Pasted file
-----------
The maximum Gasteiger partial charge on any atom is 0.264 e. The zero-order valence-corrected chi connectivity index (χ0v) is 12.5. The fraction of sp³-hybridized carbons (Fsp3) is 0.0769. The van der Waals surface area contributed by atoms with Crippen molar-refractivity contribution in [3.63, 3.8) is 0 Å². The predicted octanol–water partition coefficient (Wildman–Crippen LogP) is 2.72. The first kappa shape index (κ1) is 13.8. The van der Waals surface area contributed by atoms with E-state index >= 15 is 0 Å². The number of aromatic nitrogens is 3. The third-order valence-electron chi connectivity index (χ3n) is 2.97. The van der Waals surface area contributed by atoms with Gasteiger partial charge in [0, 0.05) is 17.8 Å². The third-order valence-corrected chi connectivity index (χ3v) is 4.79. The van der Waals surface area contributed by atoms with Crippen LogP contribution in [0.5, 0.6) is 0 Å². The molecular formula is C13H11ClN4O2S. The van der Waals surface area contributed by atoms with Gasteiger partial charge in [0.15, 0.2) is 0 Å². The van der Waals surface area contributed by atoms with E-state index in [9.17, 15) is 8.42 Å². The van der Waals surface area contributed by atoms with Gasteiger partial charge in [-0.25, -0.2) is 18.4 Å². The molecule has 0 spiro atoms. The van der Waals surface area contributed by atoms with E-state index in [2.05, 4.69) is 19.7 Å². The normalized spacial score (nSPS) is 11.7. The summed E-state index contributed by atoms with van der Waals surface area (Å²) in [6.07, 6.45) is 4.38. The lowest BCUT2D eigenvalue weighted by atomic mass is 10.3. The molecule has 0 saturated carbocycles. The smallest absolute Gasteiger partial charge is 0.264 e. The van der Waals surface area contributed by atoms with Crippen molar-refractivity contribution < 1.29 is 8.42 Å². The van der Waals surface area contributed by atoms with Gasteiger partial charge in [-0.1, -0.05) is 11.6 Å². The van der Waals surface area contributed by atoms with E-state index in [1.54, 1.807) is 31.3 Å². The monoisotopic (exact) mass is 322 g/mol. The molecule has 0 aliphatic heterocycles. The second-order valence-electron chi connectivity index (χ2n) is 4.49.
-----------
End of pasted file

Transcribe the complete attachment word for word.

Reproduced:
The maximum Gasteiger partial charge on any atom is 0.264 e. The zero-order valence-corrected chi connectivity index (χ0v) is 12.5. The fraction of sp³-hybridized carbons (Fsp3) is 0.0769. The van der Waals surface area contributed by atoms with Crippen molar-refractivity contribution in [3.63, 3.8) is 0 Å². The predicted octanol–water partition coefficient (Wildman–Crippen LogP) is 2.72. The first kappa shape index (κ1) is 13.8. The van der Waals surface area contributed by atoms with E-state index >= 15 is 0 Å². The number of aromatic nitrogens is 3. The third-order valence-electron chi connectivity index (χ3n) is 2.97. The van der Waals surface area contributed by atoms with Gasteiger partial charge in [0, 0.05) is 17.8 Å². The third-order valence-corrected chi connectivity index (χ3v) is 4.79. The van der Waals surface area contributed by atoms with Crippen LogP contribution in [0.5, 0.6) is 0 Å². The molecular formula is C13H11ClN4O2S. The van der Waals surface area contributed by atoms with Gasteiger partial charge in [0.15, 0.2) is 0 Å². The van der Waals surface area contributed by atoms with E-state index in [9.17, 15) is 8.42 Å². The van der Waals surface area contributed by atoms with Gasteiger partial charge in [-0.25, -0.2) is 18.4 Å². The molecule has 0 spiro atoms. The van der Waals surface area contributed by atoms with E-state index in [2.05, 4.69) is 19.7 Å². The normalized spacial score (nSPS) is 11.7. The summed E-state index contributed by atoms with van der Waals surface area (Å²) in [6.07, 6.45) is 4.38. The lowest BCUT2D eigenvalue weighted by atomic mass is 10.3. The molecule has 0 saturated carbocycles. The smallest absolute Gasteiger partial charge is 0.264 e. The van der Waals surface area contributed by atoms with Crippen molar-refractivity contribution < 1.29 is 8.42 Å². The van der Waals surface area contributed by atoms with Gasteiger partial charge in [-0.1, -0.05) is 11.6 Å². The van der Waals surface area contributed by atoms with E-state index in [1.54, 1.807) is 31.3 Å². The monoisotopic (exact) mass is 322 g/mol. The molecule has 0 aliphatic heterocycles. The second-order valence-electron chi connectivity index (χ2n) is 4.49.